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[This story is breaking; check back for updates.]
Oxebridge has learned that ISO is reconvening its Technical Management Board (TMB) Joint Technical Coordination Group to conduct a two-year revision to Annex SL, the controversial document that acts as the structural backbone for dozens of ISO management system standards, including ISO 9001 and ISO 14001.
Dr. Nigel Croft has been named the convenor of the task group; Dr. Croft is considered the architect of ISO 9001’s “risk-based thinking” and previously acted as Chair of ISO TC 176 SC2, the subcommittee responsible for drafting the ISO 9001:2015 standard.
Incoming TC 176 SC2 Chair Paul Simpson had hinted that an Annex SL update may be forthcoming, with some cryptic tweets and LinkedIn messages asking users for their input on a theoretical revision. ISO itself had also issued a members-only survey hinting at a possible early update to Annex SL.
Oxebridge has confirmed that ISO is underway with the formal process to update Annex SL, through the much-maligned TMB. The ISO TMB is not comprised of the full set of ISO member nations, but instead a fixed set of 15 nations, with no other nations allowed to participate. The prior release of the mandatory Annex SL document was criticized by Oxebridge and others as having violated ISO’s own rules which demand that standards be developed by representative TC bodies, comprised of ISO member nations and industry experts. The TMB is instead comprised of non-elected ISO staffers and restricted only to members of the 15 TMB nations, and is answerable to only to the ISO executive. Oxebridge has argued that the original Annex SL mandate violated all six of the principles defined by the World Trade Organization for ISO’s standards development process, but the WTO has admitted it has no mechanism to force ISO to adhere to its regulations.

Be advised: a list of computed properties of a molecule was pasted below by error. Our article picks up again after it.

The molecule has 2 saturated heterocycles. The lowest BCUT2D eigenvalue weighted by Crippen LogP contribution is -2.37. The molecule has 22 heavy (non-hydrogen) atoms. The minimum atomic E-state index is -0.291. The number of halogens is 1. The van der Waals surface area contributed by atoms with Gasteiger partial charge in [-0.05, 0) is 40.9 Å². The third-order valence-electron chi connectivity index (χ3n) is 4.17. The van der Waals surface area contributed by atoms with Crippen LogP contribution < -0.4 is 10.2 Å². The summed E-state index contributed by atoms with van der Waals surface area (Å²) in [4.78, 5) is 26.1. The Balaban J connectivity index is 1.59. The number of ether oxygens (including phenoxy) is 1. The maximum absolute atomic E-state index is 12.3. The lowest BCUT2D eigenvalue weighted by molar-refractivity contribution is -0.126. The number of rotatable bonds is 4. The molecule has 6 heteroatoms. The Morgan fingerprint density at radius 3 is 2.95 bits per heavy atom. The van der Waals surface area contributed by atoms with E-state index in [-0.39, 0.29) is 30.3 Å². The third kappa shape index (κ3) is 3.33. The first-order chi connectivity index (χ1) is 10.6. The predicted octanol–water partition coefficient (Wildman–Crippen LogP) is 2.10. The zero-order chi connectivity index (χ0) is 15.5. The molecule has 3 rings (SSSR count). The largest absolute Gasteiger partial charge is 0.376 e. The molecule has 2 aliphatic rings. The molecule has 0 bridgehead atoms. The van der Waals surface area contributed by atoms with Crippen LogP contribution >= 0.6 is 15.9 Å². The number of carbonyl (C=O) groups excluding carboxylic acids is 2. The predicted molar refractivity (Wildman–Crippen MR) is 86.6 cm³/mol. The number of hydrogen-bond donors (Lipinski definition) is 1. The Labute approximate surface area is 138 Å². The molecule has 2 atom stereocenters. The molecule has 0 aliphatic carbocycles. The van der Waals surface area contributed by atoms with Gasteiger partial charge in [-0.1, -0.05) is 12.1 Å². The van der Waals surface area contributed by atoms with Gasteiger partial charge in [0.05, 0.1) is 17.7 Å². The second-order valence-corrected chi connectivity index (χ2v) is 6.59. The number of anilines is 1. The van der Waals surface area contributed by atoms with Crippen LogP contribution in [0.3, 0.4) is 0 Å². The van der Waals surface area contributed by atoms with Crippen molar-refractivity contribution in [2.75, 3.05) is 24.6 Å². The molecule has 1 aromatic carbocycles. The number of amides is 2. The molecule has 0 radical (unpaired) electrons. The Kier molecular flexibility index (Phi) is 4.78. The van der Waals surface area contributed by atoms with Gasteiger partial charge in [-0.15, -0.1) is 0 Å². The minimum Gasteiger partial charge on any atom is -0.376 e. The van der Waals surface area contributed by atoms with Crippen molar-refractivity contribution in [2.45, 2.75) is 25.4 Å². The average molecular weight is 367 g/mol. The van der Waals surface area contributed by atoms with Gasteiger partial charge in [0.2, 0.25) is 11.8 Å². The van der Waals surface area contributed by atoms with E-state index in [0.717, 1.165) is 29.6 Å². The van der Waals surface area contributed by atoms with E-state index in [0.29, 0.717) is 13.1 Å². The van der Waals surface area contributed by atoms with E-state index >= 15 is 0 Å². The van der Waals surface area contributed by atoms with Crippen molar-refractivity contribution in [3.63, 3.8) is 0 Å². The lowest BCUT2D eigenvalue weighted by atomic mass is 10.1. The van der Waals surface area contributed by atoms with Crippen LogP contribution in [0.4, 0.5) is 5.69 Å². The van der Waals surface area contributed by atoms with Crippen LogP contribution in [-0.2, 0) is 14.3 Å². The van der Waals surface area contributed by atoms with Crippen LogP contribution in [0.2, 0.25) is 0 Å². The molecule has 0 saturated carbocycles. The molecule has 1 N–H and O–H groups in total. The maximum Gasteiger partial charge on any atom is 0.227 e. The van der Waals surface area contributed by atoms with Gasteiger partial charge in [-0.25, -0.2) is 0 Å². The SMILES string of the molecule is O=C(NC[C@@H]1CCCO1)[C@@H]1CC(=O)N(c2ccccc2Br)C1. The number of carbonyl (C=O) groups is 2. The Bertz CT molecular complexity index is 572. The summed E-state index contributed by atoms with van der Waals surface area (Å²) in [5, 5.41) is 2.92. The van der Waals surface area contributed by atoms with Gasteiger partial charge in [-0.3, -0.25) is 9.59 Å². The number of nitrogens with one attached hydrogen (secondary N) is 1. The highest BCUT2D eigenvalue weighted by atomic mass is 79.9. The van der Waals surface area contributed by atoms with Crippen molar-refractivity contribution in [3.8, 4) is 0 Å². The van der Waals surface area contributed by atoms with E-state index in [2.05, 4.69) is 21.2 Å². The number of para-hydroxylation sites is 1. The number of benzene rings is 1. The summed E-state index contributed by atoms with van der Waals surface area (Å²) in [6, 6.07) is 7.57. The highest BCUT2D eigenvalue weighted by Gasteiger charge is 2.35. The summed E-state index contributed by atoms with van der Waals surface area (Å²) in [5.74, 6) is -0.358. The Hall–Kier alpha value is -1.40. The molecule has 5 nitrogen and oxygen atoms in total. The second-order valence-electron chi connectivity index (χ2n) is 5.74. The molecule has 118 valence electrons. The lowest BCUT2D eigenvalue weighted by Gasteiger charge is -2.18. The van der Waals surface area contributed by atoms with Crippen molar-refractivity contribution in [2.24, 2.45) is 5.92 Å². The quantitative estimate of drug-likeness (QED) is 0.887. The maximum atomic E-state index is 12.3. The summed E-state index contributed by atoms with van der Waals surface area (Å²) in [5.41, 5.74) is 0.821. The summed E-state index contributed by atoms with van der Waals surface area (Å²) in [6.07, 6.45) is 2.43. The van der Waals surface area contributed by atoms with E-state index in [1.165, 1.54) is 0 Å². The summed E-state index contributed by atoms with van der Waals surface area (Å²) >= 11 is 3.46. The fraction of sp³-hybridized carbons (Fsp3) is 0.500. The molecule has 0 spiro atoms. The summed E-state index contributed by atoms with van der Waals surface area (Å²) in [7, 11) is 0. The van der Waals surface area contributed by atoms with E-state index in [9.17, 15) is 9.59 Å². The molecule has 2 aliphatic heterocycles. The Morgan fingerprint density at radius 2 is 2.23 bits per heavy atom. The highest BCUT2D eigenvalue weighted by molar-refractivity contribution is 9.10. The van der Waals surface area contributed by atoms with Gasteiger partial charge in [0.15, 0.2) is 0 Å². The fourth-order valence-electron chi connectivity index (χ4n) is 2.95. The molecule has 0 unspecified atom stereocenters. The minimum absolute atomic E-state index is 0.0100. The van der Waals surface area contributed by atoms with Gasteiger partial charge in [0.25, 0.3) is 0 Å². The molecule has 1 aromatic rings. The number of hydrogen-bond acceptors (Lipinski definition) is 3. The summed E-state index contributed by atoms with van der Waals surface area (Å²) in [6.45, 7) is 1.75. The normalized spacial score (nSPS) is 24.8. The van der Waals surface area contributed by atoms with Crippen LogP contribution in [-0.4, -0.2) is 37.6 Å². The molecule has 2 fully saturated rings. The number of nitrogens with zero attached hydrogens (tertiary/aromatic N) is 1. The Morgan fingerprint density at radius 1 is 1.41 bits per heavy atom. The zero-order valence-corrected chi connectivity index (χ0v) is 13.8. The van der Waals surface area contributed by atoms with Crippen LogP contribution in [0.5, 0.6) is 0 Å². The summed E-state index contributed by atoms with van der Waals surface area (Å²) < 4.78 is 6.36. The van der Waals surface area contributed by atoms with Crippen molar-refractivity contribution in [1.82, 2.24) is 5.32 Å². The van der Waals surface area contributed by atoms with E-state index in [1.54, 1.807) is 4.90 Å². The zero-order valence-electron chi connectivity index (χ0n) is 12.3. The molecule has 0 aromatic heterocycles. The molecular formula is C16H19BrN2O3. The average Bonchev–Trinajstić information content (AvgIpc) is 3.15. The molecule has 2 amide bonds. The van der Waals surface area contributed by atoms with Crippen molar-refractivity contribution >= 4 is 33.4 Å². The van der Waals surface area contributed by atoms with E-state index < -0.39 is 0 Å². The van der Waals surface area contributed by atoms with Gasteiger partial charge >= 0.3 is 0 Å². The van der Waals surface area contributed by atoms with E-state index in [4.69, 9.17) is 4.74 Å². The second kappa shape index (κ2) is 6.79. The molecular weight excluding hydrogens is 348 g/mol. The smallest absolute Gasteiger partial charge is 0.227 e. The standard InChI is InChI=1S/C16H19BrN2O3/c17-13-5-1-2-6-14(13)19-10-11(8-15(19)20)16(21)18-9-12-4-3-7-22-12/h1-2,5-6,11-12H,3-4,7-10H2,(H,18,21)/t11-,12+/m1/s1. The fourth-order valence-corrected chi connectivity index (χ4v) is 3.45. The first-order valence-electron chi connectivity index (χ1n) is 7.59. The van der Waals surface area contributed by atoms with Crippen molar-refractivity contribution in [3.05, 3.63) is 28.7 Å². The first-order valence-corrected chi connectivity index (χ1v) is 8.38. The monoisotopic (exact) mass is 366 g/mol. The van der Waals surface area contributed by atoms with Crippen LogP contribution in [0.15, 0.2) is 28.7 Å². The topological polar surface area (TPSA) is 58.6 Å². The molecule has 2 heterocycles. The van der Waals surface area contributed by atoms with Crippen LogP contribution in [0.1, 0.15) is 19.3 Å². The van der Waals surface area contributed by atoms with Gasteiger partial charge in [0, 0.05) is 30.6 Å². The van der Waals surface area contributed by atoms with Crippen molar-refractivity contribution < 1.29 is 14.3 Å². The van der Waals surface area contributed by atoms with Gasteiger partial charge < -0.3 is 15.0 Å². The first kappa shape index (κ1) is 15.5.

The new changes are reportedly focused on “risks and opportunities,” and are not expected to result in changes to the overall paragraph structuring or numbering. A limited number of Technical Committees will be invited to send delegates to work on the draft, but the TMB will hold final approval over the resulting document. The US Technical Advisory Group, led by Paul Palmes, has been supportive of Annex SL to date, so is unlikely to send any delegates which represent the overall user dissatisfaction with the rules.
The original Annex SL was originally planned to be released as ISO Guide 83, but that standard barely survived an approval vote and was dropped by ISO at an early draft stage. The resulting text was instead pasted into a mandatory document called the “Consolidated ISO Supplement” as annex number “SL”, where it subsequently got its name. The Consolidated ISO Supplement is a mandatory set of procedures for TCs to follow, upon threat of disbanding and is not subject to any international approval before publication. Only 25 out of 162 ISO member nations participated in the vote of Guide 83, and only 19 of those voted to approve it, yet ISO has falsely insisted that Annex SL was developed with international participation. Oxebridge has also put together reports showing that Annex SL was not developed under international consensus.
Annex SL began its life as a document intended to develop a uniform paragraph structure and formatting rules for ISO management system standards, but the JTCG quickly petitioned ISO for authority to develop mandatory content as well. ISO granted this authority, thus setting itself in violation of its own rules and those of WTO.
An Oxebridge source indicated the changes should not force early revisions to Annex SL-based standards, but any such revision is likely to enrage users who are already abandoning ISO 9001 certification after frustration over the new ISO 9001:2015 standard and the arbitrary “transition deadline” set by ISO and the IAF. ISO has lost 5% of global ISO 9001 certificates since the release of Annex SL and ISO 9001:2015; if the numbers for China are removed, ISO lost over 14% of certifications.
If history is a precedent, then it is unlikely that ISO members or users will be allowed to vote on the revised Annex SL.